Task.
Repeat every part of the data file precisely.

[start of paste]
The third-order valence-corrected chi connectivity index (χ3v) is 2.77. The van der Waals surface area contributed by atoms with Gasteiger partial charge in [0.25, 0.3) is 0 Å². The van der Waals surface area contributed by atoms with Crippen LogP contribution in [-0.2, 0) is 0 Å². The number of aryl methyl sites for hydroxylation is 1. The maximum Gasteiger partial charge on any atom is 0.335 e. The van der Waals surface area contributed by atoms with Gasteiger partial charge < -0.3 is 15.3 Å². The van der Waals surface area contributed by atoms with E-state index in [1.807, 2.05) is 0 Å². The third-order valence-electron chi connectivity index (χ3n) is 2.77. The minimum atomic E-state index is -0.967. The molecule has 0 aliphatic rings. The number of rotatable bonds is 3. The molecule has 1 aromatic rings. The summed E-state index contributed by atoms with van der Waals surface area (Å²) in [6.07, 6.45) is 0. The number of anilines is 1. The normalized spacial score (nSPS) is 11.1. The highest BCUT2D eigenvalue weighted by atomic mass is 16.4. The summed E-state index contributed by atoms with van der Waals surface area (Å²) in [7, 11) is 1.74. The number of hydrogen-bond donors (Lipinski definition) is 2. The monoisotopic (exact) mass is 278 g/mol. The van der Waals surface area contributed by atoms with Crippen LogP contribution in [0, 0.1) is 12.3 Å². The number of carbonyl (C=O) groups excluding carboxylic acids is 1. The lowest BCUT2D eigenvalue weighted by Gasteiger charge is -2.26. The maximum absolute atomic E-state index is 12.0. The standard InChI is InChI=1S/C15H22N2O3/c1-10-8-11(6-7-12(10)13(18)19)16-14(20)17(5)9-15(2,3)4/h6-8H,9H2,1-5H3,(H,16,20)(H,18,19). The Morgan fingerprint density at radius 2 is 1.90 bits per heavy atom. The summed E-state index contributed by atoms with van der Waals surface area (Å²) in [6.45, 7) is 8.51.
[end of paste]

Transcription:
The third-order valence-corrected chi connectivity index (χ3v) is 2.77. The van der Waals surface area contributed by atoms with Gasteiger partial charge in [0.25, 0.3) is 0 Å². The van der Waals surface area contributed by atoms with Crippen LogP contribution in [-0.2, 0) is 0 Å². The number of aryl methyl sites for hydroxylation is 1. The maximum Gasteiger partial charge on any atom is 0.335 e. The van der Waals surface area contributed by atoms with Gasteiger partial charge < -0.3 is 15.3 Å². The van der Waals surface area contributed by atoms with E-state index in [1.807, 2.05) is 0 Å². The third-order valence-electron chi connectivity index (χ3n) is 2.77. The minimum atomic E-state index is -0.967. The molecule has 0 aliphatic rings. The number of rotatable bonds is 3. The molecule has 1 aromatic rings. The summed E-state index contributed by atoms with van der Waals surface area (Å²) in [6.07, 6.45) is 0. The number of anilines is 1. The normalized spacial score (nSPS) is 11.1. The highest BCUT2D eigenvalue weighted by atomic mass is 16.4. The summed E-state index contributed by atoms with van der Waals surface area (Å²) in [7, 11) is 1.74. The number of hydrogen-bond donors (Lipinski definition) is 2. The monoisotopic (exact) mass is 278 g/mol. The van der Waals surface area contributed by atoms with Crippen LogP contribution in [0, 0.1) is 12.3 Å². The number of carbonyl (C=O) groups excluding carboxylic acids is 1. The lowest BCUT2D eigenvalue weighted by Gasteiger charge is -2.26. The maximum absolute atomic E-state index is 12.0. The standard InChI is InChI=1S/C15H22N2O3/c1-10-8-11(6-7-12(10)13(18)19)16-14(20)17(5)9-15(2,3)4/h6-8H,9H2,1-5H3,(H,16,20)(H,18,19). The Morgan fingerprint density at radius 2 is 1.90 bits per heavy atom. The summed E-state index contributed by atoms with van der Waals surface area (Å²) in [6.45, 7) is 8.51.